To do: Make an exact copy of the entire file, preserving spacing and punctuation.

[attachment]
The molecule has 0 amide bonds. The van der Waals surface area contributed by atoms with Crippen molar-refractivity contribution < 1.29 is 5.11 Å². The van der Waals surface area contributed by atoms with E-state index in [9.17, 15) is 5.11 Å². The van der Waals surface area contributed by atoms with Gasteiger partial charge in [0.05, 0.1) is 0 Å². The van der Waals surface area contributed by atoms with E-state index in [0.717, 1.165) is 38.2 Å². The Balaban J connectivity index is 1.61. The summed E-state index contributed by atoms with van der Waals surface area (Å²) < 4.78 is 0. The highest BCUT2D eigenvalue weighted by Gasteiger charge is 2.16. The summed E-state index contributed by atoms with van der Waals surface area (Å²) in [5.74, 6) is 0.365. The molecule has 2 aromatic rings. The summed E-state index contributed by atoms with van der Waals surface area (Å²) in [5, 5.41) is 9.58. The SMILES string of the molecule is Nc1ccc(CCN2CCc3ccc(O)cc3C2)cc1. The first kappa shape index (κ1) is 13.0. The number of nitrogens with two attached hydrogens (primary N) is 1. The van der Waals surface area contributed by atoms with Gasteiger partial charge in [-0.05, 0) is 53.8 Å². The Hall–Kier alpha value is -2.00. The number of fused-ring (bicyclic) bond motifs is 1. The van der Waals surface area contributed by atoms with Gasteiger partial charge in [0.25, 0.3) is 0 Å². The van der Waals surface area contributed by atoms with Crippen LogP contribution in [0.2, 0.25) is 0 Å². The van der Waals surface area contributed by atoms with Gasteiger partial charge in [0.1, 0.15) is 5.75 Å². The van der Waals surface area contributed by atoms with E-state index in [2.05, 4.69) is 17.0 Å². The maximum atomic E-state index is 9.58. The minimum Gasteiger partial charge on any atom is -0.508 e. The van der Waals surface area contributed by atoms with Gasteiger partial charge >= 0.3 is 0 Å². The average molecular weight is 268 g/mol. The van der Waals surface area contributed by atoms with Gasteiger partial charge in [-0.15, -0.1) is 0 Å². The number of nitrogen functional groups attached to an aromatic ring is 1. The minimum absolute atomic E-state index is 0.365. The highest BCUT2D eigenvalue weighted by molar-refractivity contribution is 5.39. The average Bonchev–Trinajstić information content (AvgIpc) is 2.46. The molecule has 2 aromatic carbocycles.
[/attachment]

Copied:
The molecule has 0 amide bonds. The van der Waals surface area contributed by atoms with Crippen molar-refractivity contribution < 1.29 is 5.11 Å². The van der Waals surface area contributed by atoms with E-state index in [9.17, 15) is 5.11 Å². The van der Waals surface area contributed by atoms with Gasteiger partial charge in [0.05, 0.1) is 0 Å². The van der Waals surface area contributed by atoms with E-state index in [0.717, 1.165) is 38.2 Å². The Balaban J connectivity index is 1.61. The summed E-state index contributed by atoms with van der Waals surface area (Å²) < 4.78 is 0. The highest BCUT2D eigenvalue weighted by Gasteiger charge is 2.16. The summed E-state index contributed by atoms with van der Waals surface area (Å²) in [5.74, 6) is 0.365. The molecule has 2 aromatic rings. The summed E-state index contributed by atoms with van der Waals surface area (Å²) in [5, 5.41) is 9.58. The SMILES string of the molecule is Nc1ccc(CCN2CCc3ccc(O)cc3C2)cc1. The first kappa shape index (κ1) is 13.0. The number of nitrogens with two attached hydrogens (primary N) is 1. The van der Waals surface area contributed by atoms with Gasteiger partial charge in [-0.05, 0) is 53.8 Å². The Hall–Kier alpha value is -2.00. The number of fused-ring (bicyclic) bond motifs is 1. The van der Waals surface area contributed by atoms with Gasteiger partial charge in [0.25, 0.3) is 0 Å². The van der Waals surface area contributed by atoms with Crippen LogP contribution in [0.2, 0.25) is 0 Å². The van der Waals surface area contributed by atoms with Gasteiger partial charge in [0.1, 0.15) is 5.75 Å². The van der Waals surface area contributed by atoms with E-state index in [2.05, 4.69) is 17.0 Å². The maximum atomic E-state index is 9.58. The minimum Gasteiger partial charge on any atom is -0.508 e. The van der Waals surface area contributed by atoms with Gasteiger partial charge >= 0.3 is 0 Å². The average molecular weight is 268 g/mol. The van der Waals surface area contributed by atoms with Gasteiger partial charge in [-0.15, -0.1) is 0 Å². The number of nitrogen functional groups attached to an aromatic ring is 1. The minimum absolute atomic E-state index is 0.365. The highest BCUT2D eigenvalue weighted by molar-refractivity contribution is 5.39. The average Bonchev–Trinajstić information content (AvgIpc) is 2.46. The molecule has 2 aromatic carbocycles.